The proliferation of BlackBerrys, iPhones, tablets and other electronic devices allows employees to stay connected to work 24-7.
But employees in the United States generally control whether they use wireless devices during off hours, according to a survey from the Society for Human Resource Management (SHRM).
One in five (21 per cent) of organizations have a formal policy that limits employees’ use of wireless devices such as cellphones, smartphones and tablets during non-working hours. Twenty-six per cent have informal policies limiting their use, according to Technology and Its Impact on Employees during Nonworking Hours.
Of the employers that don’t have formal or informal policies, 87 per cent say they allow employees to set their own limits on the use of wireless devices.
“Employers are not creating policies that delve into employees working outside of the traditional workday,” said Evren Esen, manager of SHRM’s Survey Research Center. “Whether an employee responds to email at night or during the weekend is usually linked to organizational norms. If there is such an expectation, then employees are likely to follow suit.”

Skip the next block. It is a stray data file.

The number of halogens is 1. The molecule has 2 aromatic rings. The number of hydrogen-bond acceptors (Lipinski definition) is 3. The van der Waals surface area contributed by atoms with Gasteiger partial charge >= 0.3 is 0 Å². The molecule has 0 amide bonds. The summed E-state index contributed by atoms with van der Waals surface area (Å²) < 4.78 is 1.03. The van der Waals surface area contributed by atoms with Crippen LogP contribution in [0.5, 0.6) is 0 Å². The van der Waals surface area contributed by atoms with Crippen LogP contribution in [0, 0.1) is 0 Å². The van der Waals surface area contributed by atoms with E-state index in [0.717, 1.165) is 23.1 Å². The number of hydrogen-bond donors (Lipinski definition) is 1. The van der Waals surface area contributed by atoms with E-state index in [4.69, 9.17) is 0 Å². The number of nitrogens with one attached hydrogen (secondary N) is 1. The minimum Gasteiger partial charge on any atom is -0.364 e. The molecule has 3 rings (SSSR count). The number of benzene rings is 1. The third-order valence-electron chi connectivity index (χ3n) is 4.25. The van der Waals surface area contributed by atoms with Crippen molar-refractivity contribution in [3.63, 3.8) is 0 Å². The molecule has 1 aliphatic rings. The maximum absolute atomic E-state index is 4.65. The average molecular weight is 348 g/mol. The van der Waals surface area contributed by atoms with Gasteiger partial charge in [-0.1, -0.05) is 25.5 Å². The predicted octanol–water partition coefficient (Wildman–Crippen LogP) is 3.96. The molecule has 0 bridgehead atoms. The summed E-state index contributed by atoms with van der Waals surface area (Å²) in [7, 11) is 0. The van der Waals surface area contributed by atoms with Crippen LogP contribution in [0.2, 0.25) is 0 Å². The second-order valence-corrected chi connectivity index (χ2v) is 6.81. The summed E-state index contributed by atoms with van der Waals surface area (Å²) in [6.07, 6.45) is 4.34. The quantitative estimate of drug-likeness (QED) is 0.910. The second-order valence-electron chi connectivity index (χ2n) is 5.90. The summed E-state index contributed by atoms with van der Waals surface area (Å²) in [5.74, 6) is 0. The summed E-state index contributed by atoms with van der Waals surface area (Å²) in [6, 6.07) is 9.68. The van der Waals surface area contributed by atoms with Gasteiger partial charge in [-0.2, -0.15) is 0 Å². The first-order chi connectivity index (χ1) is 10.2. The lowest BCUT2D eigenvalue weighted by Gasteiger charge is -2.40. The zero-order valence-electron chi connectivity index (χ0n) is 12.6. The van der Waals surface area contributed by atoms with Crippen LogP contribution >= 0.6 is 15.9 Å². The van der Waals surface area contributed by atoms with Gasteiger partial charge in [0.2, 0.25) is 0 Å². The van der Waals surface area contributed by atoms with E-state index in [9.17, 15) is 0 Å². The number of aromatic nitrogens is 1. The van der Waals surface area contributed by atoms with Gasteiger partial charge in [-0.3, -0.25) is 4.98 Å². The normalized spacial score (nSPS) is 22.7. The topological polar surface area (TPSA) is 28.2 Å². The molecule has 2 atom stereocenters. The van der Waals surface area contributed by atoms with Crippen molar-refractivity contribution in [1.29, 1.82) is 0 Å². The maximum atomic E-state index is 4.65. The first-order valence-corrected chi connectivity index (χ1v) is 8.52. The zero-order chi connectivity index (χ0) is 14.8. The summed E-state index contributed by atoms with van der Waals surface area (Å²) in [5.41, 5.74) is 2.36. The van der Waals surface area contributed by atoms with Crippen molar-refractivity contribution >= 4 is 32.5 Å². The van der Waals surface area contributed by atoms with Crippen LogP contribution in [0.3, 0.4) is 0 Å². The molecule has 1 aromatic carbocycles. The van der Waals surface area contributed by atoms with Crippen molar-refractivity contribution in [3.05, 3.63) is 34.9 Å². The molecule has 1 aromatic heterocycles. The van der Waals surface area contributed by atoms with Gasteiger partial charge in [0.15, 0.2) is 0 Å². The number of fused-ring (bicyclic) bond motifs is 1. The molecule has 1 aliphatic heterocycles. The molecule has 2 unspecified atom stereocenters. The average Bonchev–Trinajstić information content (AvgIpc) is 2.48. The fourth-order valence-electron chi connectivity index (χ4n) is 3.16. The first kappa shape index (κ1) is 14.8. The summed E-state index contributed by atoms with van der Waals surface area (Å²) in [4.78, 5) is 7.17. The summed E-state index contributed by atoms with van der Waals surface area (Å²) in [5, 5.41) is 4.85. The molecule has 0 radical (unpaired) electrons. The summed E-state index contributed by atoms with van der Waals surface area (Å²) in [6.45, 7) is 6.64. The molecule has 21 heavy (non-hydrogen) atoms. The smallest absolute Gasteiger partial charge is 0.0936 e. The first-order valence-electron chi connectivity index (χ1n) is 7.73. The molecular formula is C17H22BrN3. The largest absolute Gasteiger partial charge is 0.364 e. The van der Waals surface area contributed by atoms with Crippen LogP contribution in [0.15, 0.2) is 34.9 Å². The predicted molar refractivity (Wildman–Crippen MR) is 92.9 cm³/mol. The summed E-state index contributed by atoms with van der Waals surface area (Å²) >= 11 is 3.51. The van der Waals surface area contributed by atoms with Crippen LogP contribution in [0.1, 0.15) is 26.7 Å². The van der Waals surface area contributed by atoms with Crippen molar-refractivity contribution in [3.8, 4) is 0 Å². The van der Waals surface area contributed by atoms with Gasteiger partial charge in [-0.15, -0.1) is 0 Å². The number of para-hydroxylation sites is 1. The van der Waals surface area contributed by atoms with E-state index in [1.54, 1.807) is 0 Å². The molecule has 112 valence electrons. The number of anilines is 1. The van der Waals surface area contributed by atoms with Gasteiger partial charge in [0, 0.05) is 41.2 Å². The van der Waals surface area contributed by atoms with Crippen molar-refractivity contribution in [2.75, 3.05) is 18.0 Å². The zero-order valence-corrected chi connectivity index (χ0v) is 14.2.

For those employers with formal policies, the limits may be put in place to comply with the Fair Labor Standards Act overtime requirements for non-exempt employees. In addition, 27 per cent of these organizations mentioned a concern for work-life balance in limiting the amount of time employees are connected to work during non-working hours, found the survey.
Informal policies are communicated to employees directly by supervisors and managers in 81 per cent of organizations that have them.
© Copyright Canadian HR Reporter, Thomson Reuters Canada Limited. All rights reserved.